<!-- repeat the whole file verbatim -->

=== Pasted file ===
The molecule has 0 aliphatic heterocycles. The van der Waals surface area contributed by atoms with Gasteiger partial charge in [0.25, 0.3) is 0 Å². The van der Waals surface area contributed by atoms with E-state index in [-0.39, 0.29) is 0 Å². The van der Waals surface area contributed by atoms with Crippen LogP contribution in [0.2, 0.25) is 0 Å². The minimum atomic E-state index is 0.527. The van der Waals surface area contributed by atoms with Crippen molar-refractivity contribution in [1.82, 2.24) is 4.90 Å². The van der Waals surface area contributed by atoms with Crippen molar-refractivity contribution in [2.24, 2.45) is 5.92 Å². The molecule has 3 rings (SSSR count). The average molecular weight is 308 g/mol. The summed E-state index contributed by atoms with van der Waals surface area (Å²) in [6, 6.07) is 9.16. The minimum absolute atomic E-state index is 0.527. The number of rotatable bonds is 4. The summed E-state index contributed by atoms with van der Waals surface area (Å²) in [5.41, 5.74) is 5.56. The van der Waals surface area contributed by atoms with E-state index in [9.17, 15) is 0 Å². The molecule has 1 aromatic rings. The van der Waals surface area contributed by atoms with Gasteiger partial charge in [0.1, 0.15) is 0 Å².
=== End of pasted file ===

The molecule has 0 aliphatic heterocycles. The van der Waals surface area contributed by atoms with Gasteiger partial charge in [0.25, 0.3) is 0 Å². The van der Waals surface area contributed by atoms with E-state index in [-0.39, 0.29) is 0 Å². The van der Waals surface area contributed by atoms with Crippen LogP contribution in [0.2, 0.25) is 0 Å². The minimum atomic E-state index is 0.527. The van der Waals surface area contributed by atoms with Crippen molar-refractivity contribution in [1.82, 2.24) is 4.90 Å². The van der Waals surface area contributed by atoms with Crippen molar-refractivity contribution in [2.24, 2.45) is 5.92 Å². The molecule has 3 rings (SSSR count). The average molecular weight is 308 g/mol. The summed E-state index contributed by atoms with van der Waals surface area (Å²) in [6, 6.07) is 9.16. The minimum absolute atomic E-state index is 0.527. The number of rotatable bonds is 4. The summed E-state index contributed by atoms with van der Waals surface area (Å²) in [5.41, 5.74) is 5.56. The van der Waals surface area contributed by atoms with E-state index in [9.17, 15) is 0 Å². The molecule has 1 aromatic rings. The van der Waals surface area contributed by atoms with Gasteiger partial charge in [0.1, 0.15) is 0 Å².